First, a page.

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    Chapter IX AI Techniques for Monito

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    AI Techniques for Monitoring Studen

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    AI Techniques for Monitoring Studen

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    Open Source LMS Customization compa

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    Open Source LMS Customization Figur

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    Open Source LMS Customization Figur

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    Open Source LMS Customization Figur

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    Open Source LMS Customization Haina

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    Evaluation and Effective Learning p

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    Evaluation and Effective Learning r

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    Evaluation and Effective Learning t

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    Evaluation and Effective Learning p

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    Evaluation and Effective Learning m

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    Evaluation and Effective Learning c

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    Evaluation and Effective Learning H

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    Chapter XVI Formative Online Assess

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    Formative Online Assessment in E-Le

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    Formative Online Assessment in E-Le

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    Formative Online Assessment in E-Le

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    Formative Online Assessment in E-Le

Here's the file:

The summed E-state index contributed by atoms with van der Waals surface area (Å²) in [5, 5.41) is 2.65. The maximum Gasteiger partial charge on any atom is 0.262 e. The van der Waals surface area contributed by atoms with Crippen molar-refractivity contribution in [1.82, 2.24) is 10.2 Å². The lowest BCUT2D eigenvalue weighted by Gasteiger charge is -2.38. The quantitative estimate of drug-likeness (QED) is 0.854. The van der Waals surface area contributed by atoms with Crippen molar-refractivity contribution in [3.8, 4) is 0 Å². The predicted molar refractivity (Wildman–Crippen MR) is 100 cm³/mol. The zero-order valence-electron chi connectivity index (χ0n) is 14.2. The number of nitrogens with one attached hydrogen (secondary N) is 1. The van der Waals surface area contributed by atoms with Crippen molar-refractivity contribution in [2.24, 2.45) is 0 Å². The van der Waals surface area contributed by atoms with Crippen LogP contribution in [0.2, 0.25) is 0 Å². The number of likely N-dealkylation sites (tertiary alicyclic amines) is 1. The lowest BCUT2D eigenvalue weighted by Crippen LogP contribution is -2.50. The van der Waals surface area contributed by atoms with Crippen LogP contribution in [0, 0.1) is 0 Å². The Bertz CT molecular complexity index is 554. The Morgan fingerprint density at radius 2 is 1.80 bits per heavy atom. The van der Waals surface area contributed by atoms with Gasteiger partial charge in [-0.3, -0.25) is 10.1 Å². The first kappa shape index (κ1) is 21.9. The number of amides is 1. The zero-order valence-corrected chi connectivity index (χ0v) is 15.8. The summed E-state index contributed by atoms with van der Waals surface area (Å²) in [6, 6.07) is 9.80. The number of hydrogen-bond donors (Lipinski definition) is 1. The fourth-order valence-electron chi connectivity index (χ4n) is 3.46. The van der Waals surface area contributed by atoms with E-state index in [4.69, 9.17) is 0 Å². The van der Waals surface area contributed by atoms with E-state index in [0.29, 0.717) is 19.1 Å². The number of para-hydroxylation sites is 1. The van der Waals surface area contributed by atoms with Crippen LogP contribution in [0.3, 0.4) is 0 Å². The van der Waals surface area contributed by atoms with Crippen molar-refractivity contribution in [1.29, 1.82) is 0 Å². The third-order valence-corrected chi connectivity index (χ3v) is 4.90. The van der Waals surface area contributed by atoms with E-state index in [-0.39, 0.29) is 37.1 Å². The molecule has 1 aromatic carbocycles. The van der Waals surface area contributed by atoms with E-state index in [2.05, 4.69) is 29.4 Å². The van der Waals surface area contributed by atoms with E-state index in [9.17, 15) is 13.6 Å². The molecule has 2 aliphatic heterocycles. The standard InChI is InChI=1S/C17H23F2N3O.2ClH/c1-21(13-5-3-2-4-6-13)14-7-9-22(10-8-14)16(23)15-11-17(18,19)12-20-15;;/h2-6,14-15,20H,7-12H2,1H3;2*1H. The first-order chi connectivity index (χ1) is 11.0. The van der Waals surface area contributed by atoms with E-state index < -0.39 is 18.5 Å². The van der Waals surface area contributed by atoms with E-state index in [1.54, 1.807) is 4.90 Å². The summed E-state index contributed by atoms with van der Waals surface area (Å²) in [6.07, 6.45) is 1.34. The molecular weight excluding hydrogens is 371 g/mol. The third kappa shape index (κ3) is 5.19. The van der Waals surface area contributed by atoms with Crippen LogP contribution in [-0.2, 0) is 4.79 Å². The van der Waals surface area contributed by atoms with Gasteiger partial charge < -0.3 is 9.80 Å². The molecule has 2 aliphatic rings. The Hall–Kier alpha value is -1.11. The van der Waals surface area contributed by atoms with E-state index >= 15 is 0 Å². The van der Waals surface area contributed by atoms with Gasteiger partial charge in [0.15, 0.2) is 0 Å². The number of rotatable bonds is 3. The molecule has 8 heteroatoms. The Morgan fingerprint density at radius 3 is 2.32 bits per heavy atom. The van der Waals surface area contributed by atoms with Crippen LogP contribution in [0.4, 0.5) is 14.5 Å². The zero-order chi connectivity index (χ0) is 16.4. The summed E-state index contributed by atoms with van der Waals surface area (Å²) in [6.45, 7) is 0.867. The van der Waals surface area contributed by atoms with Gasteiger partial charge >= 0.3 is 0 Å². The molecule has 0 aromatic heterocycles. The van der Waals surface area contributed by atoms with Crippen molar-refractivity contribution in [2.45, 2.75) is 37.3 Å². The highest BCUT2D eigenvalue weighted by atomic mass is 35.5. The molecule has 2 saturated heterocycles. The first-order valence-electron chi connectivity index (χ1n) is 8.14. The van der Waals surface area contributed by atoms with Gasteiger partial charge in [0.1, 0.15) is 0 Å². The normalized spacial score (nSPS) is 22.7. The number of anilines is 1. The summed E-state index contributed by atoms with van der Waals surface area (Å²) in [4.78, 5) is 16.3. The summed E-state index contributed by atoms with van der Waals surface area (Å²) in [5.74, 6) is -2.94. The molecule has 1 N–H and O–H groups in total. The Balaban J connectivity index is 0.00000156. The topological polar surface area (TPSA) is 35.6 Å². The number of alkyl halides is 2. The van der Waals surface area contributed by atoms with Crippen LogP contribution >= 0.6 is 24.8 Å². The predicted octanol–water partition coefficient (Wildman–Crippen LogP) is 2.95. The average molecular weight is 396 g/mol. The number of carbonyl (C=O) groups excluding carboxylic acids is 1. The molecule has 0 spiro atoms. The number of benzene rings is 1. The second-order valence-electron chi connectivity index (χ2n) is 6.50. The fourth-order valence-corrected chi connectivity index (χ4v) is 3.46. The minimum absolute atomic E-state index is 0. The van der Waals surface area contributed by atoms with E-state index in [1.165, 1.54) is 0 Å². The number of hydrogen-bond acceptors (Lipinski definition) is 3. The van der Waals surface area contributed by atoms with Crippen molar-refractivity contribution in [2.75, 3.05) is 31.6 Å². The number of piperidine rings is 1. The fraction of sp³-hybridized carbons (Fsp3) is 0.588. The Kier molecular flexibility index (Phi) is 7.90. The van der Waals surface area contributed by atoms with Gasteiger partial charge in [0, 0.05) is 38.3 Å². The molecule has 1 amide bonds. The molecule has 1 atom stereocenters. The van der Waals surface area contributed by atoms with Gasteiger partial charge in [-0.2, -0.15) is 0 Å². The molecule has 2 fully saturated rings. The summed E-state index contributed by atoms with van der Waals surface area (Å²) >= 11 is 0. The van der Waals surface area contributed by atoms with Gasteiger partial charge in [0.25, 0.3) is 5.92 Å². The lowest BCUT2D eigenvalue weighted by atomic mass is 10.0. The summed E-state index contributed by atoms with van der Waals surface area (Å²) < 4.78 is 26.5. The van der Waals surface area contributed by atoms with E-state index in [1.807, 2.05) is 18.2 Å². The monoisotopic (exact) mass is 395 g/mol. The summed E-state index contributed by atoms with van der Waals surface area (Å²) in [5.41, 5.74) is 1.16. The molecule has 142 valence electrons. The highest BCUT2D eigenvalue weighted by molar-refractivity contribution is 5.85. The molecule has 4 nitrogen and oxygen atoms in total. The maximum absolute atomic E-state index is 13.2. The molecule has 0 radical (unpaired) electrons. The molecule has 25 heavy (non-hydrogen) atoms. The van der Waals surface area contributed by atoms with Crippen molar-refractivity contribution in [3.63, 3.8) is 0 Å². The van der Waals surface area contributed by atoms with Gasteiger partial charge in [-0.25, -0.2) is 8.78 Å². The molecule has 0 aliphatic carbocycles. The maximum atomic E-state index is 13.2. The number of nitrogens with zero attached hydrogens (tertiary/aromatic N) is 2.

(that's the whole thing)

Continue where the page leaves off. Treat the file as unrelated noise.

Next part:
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    Formative Online Assessment in E-Le

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    Formative Online Assessment in E-Le

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    Formative Online Assessment in E-Le

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    Formative Online Assessment in E-Le

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    Formative Online Assessment in E-Le

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    Formative Online Assessment in E-Le

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    0 Chapter XVII Designing an Online

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    Designing an Online Assessment in E

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    Designing an Online Assessment in E

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    Designing an Online Assessment in E

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    Designing an Online Assessment in E

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    Designing an Online Assessment in E

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    Designing an Online Assessment in E

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    Designing an Online Assessment in E

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    Designing an Online Assessment in E

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    Quality Assessment of E-Facilitator

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    Quality Assessment of E-Facilitator

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    Quality Assessment of E-Facilitator

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    Quality Assessment of E-Facilitator

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    Quality Assessment of E-Facilitator

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    Chapter XIX E-QUAL: A Proposal to M

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    E-QUAL is proposed to evaluate the